The SSH protocol is normally used to log in remotely to computers. In a pinch, however, it can also serve as an excellent privacy tool by providing the same encryption and security protections as a VPN service. Here’s how to use SSH to encrypt your Web browsing session.
VPN vs. SSH
First, though, we should make clear that encrypting Web traffic is not what SSH was designed to do. Nor is it especially easy or user-friendly to configure SSH in this way. If simplicity is important, you’re better off subscribing to a VPN service to keep your browsing private.
That said, SSH has some advantages over VPNs. For one, SSH services tend to be cheaper than VPNs. There are even a fair number of sites that offer free SSH accounts to the public. Companies and universities also often allow employees and students to create SSH accounts on their servers for free.
In addition, SSH can be advantageous because it works in situations where VPN services are intentionally blocked. Since encrypting Web traffic via SSH tunnels is less common than using VPNs, and because SSH has other important uses in administering servers, many service providers do not block it even if they restrict other privacy tools.
Creating an SSH SOCKS Proxy
To use SSH to encrypt your Web traffic and hide your real location, you use a technique called an SSH SOCKS proxy. Prerequisites include:
- An SSH account on a server somewhere. Any SSH server should do. You just need to know the server address, your login username and your password. (SSH accounts that use keys to log in are beyond the scope of this tutorial.)
- An SSH client on your computer. If you use Linux, it’s very likely that the command-line SSH tool, “ssh”, is already installed. From Windows, you can use a free client like PuTTy.
- Firefox as your Web browser. You can use other browsers, too, but in this tutorial we’ll only cover Firefox.
With prerequisites in place, follow these steps to set up a SOCKS proxy:
1. Log in to your SSH server, specifying port 9999 as the bind address. (If you don’t know what this means, don’t worry. It’s not really important as long as you can follow the steps.) From the command line on Linux, you would log in with a command like this:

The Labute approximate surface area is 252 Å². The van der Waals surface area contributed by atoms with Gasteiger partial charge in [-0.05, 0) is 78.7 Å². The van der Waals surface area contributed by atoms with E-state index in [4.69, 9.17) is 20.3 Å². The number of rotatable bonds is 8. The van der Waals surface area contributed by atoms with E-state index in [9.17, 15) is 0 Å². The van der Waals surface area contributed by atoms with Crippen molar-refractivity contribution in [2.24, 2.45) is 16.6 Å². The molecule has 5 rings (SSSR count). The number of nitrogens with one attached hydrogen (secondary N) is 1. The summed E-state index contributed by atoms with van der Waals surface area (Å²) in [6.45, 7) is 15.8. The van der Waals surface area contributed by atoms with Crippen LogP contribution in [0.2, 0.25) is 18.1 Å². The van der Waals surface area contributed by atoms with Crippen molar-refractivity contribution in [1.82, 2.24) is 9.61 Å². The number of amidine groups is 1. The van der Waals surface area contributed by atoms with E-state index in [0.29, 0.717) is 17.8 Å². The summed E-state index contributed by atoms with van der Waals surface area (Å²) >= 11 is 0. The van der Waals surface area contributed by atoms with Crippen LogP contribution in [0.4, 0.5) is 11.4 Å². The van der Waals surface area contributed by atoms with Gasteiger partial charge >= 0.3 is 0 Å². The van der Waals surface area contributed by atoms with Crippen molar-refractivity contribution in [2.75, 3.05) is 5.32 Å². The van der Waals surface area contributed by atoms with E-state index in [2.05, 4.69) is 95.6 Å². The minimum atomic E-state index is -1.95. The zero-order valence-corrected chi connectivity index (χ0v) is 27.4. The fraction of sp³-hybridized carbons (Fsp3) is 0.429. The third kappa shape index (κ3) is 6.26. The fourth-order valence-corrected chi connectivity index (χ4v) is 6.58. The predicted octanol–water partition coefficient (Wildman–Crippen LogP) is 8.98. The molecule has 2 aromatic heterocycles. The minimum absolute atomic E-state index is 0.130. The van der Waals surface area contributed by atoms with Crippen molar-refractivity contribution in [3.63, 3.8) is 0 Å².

ssh -D 9999 firstname.lastname@example.org
If you are using a graphical front-end to connect to your SSH server, that’s fine, too. Just make sure to set port 9999 as the bind address before logging in. In most clients, you can configure the bind address using the preferences dialogue.
2. Configure Firefox to use a SOCKS proxy. First, go to Edit>Preferences (on some Firefox versions, use Tools>Options instead) to open the configuration tool. Next, click the Advanced tab, then Network. Then click the Settings button next to the line that says “Configure how Firefox connects to the Internet.” In the window that pops up, change from No proxy to Manual proxy configuration. In the SOCKS Host section, enter localhost as the server and 9999 as the port. (You could actually use any port number, as long as it is the same as the bind address you used when logging in to your SSH server.)
With all this in place, save your settings and close the configuration windows in Firefox. Then browse away. All of your Web traffic in Firefox will be piped through your SSH connection, ensuring that it is encrypted. As a bonus, your physical location and public IP address will appear to sites on the Internet to be those of your SSH server, not your actual computer.
When you no longer wish to browse anonymously, open the Firefox network settings up again and switch back to No proxy.
Some Finer Points
Bear in mind that using a SOCKS proxy in Firefox protects only traffic inside that browser. Other online activity, like torrents or chats, won’t use the proxy unless you also configure the specific apps in question to do so.
Also be aware that SSH SOCKS proxy can still leave you vulnerable to DNS leaks. Fortunately, there’s an easy fix for this in Firefox: type about:config in the address bar, find the line for network.proxy.socks_remote_dns and change its value to true. That will cause Firefox to send DNS queries through the secure SSH tunnel.